Epiphany Project To Provide
Teacher Training in Digital Technologies

On the front page of a recent Sunday edition of The Washington Post,  Robert O'Harrow, Jr. reports: "the hurdles schools face in using computers aren't just financial. Education specialists say that to take full advantage of the machines, teachers will have to change their traditional classroom methods. Instead of relying on lectures and worksheets, for example, they will have to give students more freedom to do research, work collaboratively and create sophisticated reports using sounds, images and words. Some teachers admit that they're uneasy about giving up control in their classrooms, in part because of a lack of training." It is this lack of training that the Epiphany Project will address.

A two-year project, supported by funding from the Annenberg/CPB Project, Epiphany is sponsored by Gallaudet University, George Mason University, and the Alliance for Computers and Writing, a national organization dedicated to helping teachers with writing instruction in the digital age.

"A Full Spectrum of Materials and Guidance"

The Epiphany Project will help faculty integrate computers into writing curricula. The goal of the two-year project is to develop and provide a full spectrum of materials and guidance for training events ranging from a one-day workshop to a full two-year faculty development program. The operating assumption is that those faculty who use computers now may be "early adopters" who are not representative of mainstream faculty. Epiphany will help institutions support the mainstream by assessing what teachers need in terms of support and training in order to make use of technologies in their classrooms. The program will help teachers think through theoretical, curricular, and strategic planning concerns in addition to learning how to use various options such as email, the World Wide Web, and networked classroom instruction.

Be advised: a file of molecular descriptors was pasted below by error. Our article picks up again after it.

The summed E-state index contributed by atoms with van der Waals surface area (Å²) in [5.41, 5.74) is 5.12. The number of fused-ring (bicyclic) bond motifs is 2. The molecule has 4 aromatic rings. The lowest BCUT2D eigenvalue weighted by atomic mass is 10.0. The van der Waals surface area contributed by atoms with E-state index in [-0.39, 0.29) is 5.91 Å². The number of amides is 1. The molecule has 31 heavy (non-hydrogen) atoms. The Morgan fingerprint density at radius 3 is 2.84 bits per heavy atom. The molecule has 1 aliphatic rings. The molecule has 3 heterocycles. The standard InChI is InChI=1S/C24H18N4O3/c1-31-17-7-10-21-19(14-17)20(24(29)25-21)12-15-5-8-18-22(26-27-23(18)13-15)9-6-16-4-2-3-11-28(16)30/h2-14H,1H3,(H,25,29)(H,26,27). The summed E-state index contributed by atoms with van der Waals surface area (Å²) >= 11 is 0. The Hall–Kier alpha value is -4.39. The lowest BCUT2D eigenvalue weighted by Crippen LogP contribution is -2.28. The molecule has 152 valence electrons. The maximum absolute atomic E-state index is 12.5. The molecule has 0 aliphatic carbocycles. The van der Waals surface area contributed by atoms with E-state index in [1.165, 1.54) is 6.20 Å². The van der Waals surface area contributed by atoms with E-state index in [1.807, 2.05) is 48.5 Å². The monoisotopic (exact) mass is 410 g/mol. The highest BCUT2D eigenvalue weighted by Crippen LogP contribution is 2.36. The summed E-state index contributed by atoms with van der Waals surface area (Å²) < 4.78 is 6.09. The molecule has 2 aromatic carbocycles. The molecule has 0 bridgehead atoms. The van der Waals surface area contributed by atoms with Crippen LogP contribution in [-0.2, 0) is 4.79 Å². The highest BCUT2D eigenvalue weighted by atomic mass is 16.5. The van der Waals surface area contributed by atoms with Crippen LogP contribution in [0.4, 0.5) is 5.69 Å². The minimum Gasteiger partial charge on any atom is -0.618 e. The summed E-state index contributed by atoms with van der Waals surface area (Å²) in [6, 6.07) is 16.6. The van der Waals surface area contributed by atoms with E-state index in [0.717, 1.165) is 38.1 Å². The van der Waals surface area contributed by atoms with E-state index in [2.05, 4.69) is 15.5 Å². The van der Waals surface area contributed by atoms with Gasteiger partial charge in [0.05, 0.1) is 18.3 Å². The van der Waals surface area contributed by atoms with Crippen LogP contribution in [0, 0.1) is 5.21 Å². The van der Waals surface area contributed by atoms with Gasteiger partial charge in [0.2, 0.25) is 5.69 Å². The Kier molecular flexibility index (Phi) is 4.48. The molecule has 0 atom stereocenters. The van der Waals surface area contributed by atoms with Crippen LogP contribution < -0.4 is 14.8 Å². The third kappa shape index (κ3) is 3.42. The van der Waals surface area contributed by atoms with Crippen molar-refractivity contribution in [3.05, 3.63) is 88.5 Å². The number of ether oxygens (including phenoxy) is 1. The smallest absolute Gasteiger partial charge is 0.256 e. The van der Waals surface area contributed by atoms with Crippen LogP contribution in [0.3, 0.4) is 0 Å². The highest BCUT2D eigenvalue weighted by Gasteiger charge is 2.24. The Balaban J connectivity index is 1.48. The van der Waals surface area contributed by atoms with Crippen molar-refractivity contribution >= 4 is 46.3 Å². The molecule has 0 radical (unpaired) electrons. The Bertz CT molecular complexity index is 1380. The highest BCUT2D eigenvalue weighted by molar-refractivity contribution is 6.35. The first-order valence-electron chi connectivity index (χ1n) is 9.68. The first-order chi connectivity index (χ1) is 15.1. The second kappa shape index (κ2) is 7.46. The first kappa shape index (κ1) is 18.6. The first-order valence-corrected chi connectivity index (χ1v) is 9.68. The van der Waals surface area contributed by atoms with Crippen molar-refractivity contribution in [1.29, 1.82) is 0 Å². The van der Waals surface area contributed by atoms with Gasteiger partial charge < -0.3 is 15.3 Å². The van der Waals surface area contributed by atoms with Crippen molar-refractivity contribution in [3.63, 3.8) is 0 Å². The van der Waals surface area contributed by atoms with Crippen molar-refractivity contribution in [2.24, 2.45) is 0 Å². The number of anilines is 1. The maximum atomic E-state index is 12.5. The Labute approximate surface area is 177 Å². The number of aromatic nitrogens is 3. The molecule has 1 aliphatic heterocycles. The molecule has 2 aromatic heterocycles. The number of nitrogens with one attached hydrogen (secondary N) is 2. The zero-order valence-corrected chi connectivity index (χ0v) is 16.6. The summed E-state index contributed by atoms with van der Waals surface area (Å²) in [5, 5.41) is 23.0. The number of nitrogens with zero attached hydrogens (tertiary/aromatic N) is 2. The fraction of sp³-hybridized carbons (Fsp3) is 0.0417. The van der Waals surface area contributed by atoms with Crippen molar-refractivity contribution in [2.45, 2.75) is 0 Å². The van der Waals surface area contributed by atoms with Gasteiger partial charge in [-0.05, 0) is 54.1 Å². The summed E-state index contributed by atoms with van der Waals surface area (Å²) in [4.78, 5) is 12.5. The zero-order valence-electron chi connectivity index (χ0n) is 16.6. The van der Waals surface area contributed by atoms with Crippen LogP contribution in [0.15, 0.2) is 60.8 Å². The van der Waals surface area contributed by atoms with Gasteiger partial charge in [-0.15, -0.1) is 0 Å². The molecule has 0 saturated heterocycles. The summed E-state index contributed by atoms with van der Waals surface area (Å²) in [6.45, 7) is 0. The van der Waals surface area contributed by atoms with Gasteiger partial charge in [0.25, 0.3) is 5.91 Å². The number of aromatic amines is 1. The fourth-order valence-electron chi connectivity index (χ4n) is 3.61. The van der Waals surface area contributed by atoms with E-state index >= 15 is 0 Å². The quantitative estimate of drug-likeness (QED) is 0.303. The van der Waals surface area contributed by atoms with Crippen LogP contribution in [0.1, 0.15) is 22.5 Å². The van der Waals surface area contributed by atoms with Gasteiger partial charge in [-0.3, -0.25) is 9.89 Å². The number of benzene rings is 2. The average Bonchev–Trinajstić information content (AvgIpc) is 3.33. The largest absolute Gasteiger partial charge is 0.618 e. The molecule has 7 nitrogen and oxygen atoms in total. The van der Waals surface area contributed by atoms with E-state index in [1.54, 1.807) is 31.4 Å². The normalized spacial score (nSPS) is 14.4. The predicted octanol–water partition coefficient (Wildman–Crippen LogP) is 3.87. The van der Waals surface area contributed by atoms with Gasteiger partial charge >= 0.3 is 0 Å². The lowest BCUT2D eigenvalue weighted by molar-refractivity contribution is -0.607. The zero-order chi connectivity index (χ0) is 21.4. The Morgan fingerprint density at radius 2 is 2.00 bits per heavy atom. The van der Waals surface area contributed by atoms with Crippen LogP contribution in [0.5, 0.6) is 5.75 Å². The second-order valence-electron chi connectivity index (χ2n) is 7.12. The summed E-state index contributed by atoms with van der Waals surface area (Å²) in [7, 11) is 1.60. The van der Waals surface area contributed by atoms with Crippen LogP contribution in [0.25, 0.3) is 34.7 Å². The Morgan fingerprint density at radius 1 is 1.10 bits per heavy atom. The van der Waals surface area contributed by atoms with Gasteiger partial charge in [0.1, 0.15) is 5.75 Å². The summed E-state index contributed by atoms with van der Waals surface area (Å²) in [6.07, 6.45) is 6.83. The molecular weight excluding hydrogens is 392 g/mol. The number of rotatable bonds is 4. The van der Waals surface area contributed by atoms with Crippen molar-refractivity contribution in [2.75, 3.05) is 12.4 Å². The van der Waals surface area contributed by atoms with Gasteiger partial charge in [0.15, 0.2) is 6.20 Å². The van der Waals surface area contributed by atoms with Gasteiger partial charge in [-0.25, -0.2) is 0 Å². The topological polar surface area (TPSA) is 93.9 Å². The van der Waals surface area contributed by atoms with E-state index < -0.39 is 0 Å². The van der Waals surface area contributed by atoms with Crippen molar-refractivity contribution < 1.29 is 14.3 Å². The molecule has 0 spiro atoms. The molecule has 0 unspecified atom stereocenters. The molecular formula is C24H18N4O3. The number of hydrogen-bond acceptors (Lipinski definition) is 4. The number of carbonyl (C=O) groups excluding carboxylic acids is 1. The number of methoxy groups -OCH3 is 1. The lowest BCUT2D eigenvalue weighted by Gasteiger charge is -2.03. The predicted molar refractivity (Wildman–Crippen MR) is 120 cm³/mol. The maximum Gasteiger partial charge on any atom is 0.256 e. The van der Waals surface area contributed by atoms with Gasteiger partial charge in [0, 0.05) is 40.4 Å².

"By July of 1997, we expect to have at least ten universities linked with the Epiphany Project," said Trent Batson, director of Academic Technologies at Gallaudet University and Epiphany Project director. "Teachers are experiencing a switch from print to digital culture in the writing classroom, and they need to learn how to adapt to enormous changes. Often, in the past, teachers found themselves the sole electronic word whiz in their departments, and most of these 'early adopters' lacked a broad base of support. Now, with more and more teachers wanting to use technology, it's becoming critical to provide adequate training and support in order for them to take the risks of trying new teaching practices using information technologies."

Banding Together at the Departmental Level

The Epiphany model, a departmental model, draws upon a program developed by Steve Gilbert at the American Association for Higher Education called Teaching, Learning, and Technology Roundtables (TLTR) which is based on the notion that success is more likely in the classroom when institutions are committed to change and technology infusion. When a department adopts the Epiphany model, it will be more likely for teachers to find the support and enrichment they need.

An example of English teachers banding together at a department level to develop a support team is at Virginia Commonwealth Universtiy where an informal group meets weekly to share information and do hands-on workshopping in order to learn new skills. Faculty from the University of Richmond recently joined the VCU meetings since some teachers in the English departments at both VCU and UR are members of the Epiphany testbed team. These teachers have participated in initial research, video production, World Wide Web development, and other efforts aimed at the creation of training packages for teachers.

The first Epiphany training package will be tested at a workshop on January 12 and 13 in Richmond, Virginia, where teachers will learn about email, hypertext, networked classrooms, synchronous communication in virtual spaces (MOOs) and the World Wide Web, among other things. At this workshop, the Epiphany guidebook will make its debut, the result of a collaborative effort among many members of the Alliance for Computers and Writing. The next training program will be offered in Richmond in June.

For additional information, contact Epiphany Project Co-Director Judy Williamson or visit the Epiphany Project homepage.

Facts About Epiphany/Important Dates


Kairos  1.1 (Spring 1996): News